Bernard Lietaer's Site Launched


6 Responses to “Bernard Lietaer's Site Launched”

  1. Anonymous says:

    I think we had something like that in Germany.
    It was called Wechsel which could be redisconted at the Bundesbank or beeing used to pay your suppliers.
    Somehow the system was stopped. It used to be important for the Mittelstand.


  2. turn_self_off says:

    so the problem is that money pools at the slow end (90 days vs 30 days) and his suggestion is a second currency when his problem with the banks seems to be basically the same as with micro-finance. Color me unimpressed.

  3. turn_self_off says:

    And after some quick checking of his page he seems to have the basics down, but is off target about what happened in brazil.

    Its is not that the complementary currency was the trick, but it acted as a local stand in for what really is needed. And that is that the government take back control over the money creation from the banks! Basically, what he described here:

    is basically the solution to the economic issues given here:

    except that rather then introducing another currency, and so muddying the water about what is actually going on, the book in the latter link goes right to the heart of the problem.

    Basically, the local currency got “printed” into existence by (local) government use (paying for the service of trash collecting and sorting) and then gets removed later on via tax payments. One do not need secondary currencies for this to work, one need politicians that are willing to stare the banking bear in the eye and tell him to get lost.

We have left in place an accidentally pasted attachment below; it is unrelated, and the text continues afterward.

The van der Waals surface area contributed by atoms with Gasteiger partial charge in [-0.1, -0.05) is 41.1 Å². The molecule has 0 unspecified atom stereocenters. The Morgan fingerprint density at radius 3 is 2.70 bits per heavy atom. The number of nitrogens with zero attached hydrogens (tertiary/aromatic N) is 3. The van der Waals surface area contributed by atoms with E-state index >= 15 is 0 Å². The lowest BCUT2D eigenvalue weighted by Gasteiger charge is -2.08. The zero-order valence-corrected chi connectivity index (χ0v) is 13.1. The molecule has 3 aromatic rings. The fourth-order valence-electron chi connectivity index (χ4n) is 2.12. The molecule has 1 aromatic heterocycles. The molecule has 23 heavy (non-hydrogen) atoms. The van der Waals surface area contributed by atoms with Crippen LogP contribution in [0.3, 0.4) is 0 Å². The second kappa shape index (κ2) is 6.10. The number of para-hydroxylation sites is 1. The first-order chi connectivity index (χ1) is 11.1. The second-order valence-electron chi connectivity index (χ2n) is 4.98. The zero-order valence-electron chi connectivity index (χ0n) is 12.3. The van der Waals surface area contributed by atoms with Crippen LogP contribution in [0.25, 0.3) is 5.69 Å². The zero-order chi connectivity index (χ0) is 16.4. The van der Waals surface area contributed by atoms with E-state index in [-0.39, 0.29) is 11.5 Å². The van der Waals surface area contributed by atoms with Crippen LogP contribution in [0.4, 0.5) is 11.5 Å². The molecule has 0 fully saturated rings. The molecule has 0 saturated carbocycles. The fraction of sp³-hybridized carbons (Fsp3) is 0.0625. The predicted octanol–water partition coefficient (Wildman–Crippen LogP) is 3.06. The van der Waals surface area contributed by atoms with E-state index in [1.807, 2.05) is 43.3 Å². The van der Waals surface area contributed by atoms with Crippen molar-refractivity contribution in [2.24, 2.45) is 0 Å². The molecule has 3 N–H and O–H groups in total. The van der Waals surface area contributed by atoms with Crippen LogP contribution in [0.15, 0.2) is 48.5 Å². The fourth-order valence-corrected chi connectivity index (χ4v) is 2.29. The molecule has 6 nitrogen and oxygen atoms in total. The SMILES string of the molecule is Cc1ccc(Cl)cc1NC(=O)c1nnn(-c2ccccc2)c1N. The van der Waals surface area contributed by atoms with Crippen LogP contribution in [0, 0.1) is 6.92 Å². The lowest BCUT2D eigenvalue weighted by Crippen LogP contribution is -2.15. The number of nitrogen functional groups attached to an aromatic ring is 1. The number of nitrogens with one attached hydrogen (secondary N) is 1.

Inflation rate to high, reduce government spending and/or raise tax to remove some money from circulation. To low, do the reverse.

  4. happenchance says:

    I’ve been thinking about Community Currencies for a while… I wrote some of it down a few weeks ago, you can read it here on Google Docs (it’s probably quite amateurish, but I’m just starting to flesh out the mechanics of the system):

    Any comments on the document are welcome.

  5. simonbarsinister says:

    A link to the site would be nice.

  6. Broken Window says:

    There is a reason, why governments don’t want competing currencies. Same reason, governments don’t like competing post offices, railroads or schools. It’s not efficiency. If they would accept competition, the government would lose the competition and it’s control over those services. If the competing currencies would take over, governments could not control the prices and collect tax via inflation. At the moment, the natural international money is again winning the competition against government currencies, this is why governments hate it. Just look at the price of gold and silver from last 10 years or last 40 years.

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